Slot Player Sues For $43M Snub

New York slot player Katrina Bookman has filed a lawsuit against Resorts World Casino after bosses refused to pay out her $42,949,672.76 jackpot win.

The mother-of-four, from New York, was playing the Sphinx slot machine when the almighty jackpot total flashed up on screen. And as any other excited new millionaire would, she quickly snapped a selfie to immortalise her winning moment.

But despite posing with her prize, Resort World Casino chiefs snubbed her win, citing machine ‘malfunction’ as the reason for the titanic total. If the win had been valid, it would have been recorded as the largest ever slot jackpot win in US history.

It’s worth noting that the casino’s argument is plausible. Malfunction of slot machines is a risk of playing in land-based casinos, which is why a legal disclaimer is visible on them clearly stating that ‘malfunction voids all pays and plays’. And with the advertised maximum win on the Sphinx slot capped at $6,500 (£3,508), this should have been the amount paid out on hitting the jackpot. But surprisingly, Resort World Casino didn’t hand over the maximum win.

Instead, they simply offered Bookman her original $2.25 (£1.83) stake back as compensation, plus a steak dinner on the house. A snub indeed. Bookman laughed this off, joking that she would use her full winnings to take the casino director himself out for a steak dinner.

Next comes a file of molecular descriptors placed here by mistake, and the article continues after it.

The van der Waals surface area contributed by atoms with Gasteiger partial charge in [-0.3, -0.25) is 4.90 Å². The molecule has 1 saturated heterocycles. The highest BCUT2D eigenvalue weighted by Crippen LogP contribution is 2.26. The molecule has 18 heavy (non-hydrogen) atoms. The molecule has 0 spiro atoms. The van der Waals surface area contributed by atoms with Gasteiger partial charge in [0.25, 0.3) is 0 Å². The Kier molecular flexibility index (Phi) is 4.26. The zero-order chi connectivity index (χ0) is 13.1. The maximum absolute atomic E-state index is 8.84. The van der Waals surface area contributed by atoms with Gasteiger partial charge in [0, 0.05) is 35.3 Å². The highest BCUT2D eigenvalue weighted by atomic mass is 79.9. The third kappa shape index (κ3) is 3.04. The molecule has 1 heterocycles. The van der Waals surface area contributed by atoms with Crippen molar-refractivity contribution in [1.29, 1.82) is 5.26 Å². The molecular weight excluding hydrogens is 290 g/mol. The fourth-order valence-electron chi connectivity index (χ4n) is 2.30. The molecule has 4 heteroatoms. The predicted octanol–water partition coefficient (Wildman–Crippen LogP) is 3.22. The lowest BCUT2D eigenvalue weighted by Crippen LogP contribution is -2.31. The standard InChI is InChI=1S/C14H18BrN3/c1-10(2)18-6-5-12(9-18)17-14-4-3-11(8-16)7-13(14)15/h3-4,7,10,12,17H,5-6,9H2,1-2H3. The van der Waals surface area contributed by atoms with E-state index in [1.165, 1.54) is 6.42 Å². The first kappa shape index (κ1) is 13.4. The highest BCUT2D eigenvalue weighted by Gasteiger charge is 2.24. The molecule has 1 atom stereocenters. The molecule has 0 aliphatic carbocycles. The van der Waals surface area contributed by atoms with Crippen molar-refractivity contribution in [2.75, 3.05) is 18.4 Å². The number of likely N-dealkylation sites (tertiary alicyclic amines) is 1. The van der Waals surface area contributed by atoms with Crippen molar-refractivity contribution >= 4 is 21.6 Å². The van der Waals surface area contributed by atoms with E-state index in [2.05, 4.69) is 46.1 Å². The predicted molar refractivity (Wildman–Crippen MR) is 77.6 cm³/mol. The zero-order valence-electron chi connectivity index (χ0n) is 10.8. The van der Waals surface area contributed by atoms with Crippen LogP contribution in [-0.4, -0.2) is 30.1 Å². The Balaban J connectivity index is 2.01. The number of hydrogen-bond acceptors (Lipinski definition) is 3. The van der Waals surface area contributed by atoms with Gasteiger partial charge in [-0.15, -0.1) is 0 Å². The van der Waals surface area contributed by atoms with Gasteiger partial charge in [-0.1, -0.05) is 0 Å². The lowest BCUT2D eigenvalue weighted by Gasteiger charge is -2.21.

Bookman’s lawsuit appeals against the New York State Gaming Commission, who supported the casino’s decision and ruled that a malfunction had in fact taken place and voided Bookman’s play. Seeking a cool $43million in damages for casino negligence by failing to adequately maintain its slot machines, Bookman’s case is now a much more serious matter. If it can be proven that the slots were not properly maintained by the casino, it’s possible that previous players who paid to play the machines stood no chance of winning. This lands Resort World Casino in hot water.

Meanwhile, Bookman remains stunned by the casino’s refusal to hand over her winnings. Recalling the incident, she told ABC7: “I said ‘what did I win?’ The casino representative said, ‘You didn’t win nothing.’” If this statement was to be taken literally in court, the double negative implies that she did win something. But that’s just semantics, and unfortunately is unlikely to swing the court’s decision.

Bookman’s legal battle is still ongoing. If she wins, she just might want to get that $43million selfie framed.